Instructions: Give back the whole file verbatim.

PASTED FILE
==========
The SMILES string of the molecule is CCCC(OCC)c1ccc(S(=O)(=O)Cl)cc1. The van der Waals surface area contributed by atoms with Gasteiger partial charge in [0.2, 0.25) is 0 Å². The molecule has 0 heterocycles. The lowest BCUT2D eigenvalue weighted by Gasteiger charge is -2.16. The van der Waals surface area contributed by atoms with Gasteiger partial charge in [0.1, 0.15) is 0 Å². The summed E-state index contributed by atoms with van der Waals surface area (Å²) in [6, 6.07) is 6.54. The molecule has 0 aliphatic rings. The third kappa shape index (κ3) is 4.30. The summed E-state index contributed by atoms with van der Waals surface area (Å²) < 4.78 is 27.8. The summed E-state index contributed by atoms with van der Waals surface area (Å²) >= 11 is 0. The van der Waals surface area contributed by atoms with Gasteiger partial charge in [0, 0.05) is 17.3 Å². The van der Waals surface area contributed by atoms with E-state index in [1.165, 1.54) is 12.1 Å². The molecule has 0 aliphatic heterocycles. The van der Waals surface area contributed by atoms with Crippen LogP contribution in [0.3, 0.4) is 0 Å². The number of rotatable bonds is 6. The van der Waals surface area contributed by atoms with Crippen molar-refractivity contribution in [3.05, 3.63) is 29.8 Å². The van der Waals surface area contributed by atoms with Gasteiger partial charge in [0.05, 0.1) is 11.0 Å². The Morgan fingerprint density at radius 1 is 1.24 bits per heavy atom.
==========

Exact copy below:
The SMILES string of the molecule is CCCC(OCC)c1ccc(S(=O)(=O)Cl)cc1. The van der Waals surface area contributed by atoms with Gasteiger partial charge in [0.2, 0.25) is 0 Å². The molecule has 0 heterocycles. The lowest BCUT2D eigenvalue weighted by Gasteiger charge is -2.16. The van der Waals surface area contributed by atoms with Gasteiger partial charge in [0.1, 0.15) is 0 Å². The summed E-state index contributed by atoms with van der Waals surface area (Å²) in [6, 6.07) is 6.54. The molecule has 0 aliphatic rings. The third kappa shape index (κ3) is 4.30. The summed E-state index contributed by atoms with van der Waals surface area (Å²) < 4.78 is 27.8. The summed E-state index contributed by atoms with van der Waals surface area (Å²) >= 11 is 0. The van der Waals surface area contributed by atoms with Gasteiger partial charge in [0, 0.05) is 17.3 Å². The van der Waals surface area contributed by atoms with E-state index in [1.165, 1.54) is 12.1 Å². The molecule has 0 aliphatic heterocycles. The van der Waals surface area contributed by atoms with Crippen LogP contribution in [0.3, 0.4) is 0 Å². The number of rotatable bonds is 6. The van der Waals surface area contributed by atoms with Crippen molar-refractivity contribution in [3.05, 3.63) is 29.8 Å². The van der Waals surface area contributed by atoms with Gasteiger partial charge in [0.05, 0.1) is 11.0 Å². The Morgan fingerprint density at radius 1 is 1.24 bits per heavy atom.